Human observational studies can only take you so far – in the testing of new possible medical compounds (in which there is no observational data) animal testing must take place before it is deemed safe to test on humans – this is an FDA requirement. Many of the medicines people commonly take today have already been bloodied by already having been tested on animals – a dilemma, isn’t it? To quote Lady Macbeth, “Will all great Neptune’s ocean wash this blood clean from my hand? No, this my hand will rather the multitudinous seas incarnadine, making the green one red.”

    1. Hi Pedro,

      Thank you for sharing your thoughts. That is false. Animal testing is unnecessary and has already been replaced in many labs with humane methods. I I encourage you to read about non-animal testing at and

      In addition, many of the health ailments people suffer that require these medicines are caused by eating animals and other inappropriate foods. Animals should never have to suffer because of man’s lack of responsibility and bad decision-making. I do not support testing on animals under any circumstances, especially considering the results have been determined non-transferrable time and time again. Human simulators, in vitro, and other cruelty-free options as embraced by many university and other labs are more effective and humane.

  7. Andrew,

    I understand that there are alternatives to animal testing – the problem lies with the legal system imposed by the FDA and many other regulatory bodies (this specifically regards pharmaceuticals): under current laws, before human testing for new drug candidates, animal testing must take place.

    “At the preclinical stage, the FDA will generally ask, at a minimum, that sponsors: (1) develop a pharmacological profile of the drug; (2) determine the acute toxicity of the drug in at least TWO SPECIES OF ANIMALS…” sourced from the FDA website:

    Toxicity tests by definition require that the animal must be given the drug until it is lethal – to estimate what the lethal dose must be in humans. This requirement is to ensure the safety of participants in human trials.

    So no Andrew, this is not false – under current laws, all new medical compounds require testing on animals before clinical trials can begin. This is the ethical dilemma – without animal testing, we are potentially endangering the lives of human participants.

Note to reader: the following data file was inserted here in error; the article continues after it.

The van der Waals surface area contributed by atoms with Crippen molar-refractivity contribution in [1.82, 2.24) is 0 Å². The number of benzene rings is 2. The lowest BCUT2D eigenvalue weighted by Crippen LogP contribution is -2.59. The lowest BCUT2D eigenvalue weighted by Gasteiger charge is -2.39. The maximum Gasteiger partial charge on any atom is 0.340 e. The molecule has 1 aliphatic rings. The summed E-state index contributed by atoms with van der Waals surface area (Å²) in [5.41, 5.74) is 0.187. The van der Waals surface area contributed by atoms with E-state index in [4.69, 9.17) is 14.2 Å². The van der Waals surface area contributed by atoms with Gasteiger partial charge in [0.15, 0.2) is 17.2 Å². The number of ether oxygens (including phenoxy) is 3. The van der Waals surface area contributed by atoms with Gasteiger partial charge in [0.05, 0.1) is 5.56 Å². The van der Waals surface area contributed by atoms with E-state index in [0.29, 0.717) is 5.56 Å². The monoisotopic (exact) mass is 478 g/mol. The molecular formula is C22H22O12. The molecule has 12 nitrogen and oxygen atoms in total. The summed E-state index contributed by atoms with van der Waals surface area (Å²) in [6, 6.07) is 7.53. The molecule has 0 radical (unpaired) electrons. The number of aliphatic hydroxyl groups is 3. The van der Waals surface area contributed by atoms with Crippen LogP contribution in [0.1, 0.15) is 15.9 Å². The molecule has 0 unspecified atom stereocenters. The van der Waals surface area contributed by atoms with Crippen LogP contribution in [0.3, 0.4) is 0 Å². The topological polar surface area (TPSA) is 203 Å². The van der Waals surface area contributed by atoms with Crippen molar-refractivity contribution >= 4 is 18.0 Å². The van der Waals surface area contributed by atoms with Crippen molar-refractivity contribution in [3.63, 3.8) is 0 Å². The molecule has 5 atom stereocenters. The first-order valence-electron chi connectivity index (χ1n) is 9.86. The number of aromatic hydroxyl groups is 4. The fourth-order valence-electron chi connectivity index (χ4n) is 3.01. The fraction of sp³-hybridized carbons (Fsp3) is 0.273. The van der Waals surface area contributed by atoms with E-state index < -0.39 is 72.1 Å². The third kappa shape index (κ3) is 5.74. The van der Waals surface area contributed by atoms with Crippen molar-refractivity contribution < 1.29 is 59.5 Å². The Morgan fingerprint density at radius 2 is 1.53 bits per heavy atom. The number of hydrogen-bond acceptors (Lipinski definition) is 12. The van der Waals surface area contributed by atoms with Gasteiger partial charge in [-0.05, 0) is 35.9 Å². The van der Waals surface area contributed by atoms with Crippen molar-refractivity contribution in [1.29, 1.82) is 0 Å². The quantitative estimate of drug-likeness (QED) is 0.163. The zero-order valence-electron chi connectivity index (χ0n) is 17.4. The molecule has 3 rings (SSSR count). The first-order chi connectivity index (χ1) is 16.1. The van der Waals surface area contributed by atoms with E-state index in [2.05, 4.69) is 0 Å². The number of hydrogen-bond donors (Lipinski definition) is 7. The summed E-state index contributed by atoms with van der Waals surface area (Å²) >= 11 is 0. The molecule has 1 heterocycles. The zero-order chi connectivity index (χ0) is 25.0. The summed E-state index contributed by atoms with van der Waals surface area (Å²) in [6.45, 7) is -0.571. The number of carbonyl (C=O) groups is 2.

1. Pedro,

      Unfortunately, you have twisted my words to suit your argument. I’m assuming you work in the industry.

      I stated in my original piece that we don’t need to buy products tested on animals to survive. The FDA is in bed with the drug industry. Simply because the FDA requires a procedure is not justification for torturing animals.

      Further, from a moral standpoint, I don’t support torturing a monkey to save a human, especially when in many cases, the human has brought his or her medical condition upon himself or herself and when it is medically unneccessary given humane testing options.

      1. Andrew,

        Sorry if you feel I have twisted your words, that was not my intention.
        While the FDA and drug industry are undoubtedly in collusion, the requirement that products must be tested on animals before humans is not for the benefit of the pharmaceutical companies – it costs them more time and money. This is a genuine measure to ensure the safety of humans.

        Your morality is admirable but also arbitrary – it is your point of view that animals should not be harmed to potentially save human lives – this is not a universal moral code.
        You mean to say until we can artificially recreate the human organ system in vitro (which we DEFINITELY do not have the technology for currently, there are still many facets of the human body we are not close to understanding), we should not develop drugs if it means testing on animals? You are favouring the ethical treatment of animals over the safety of humans, which again is an arbitrary ethical distinction.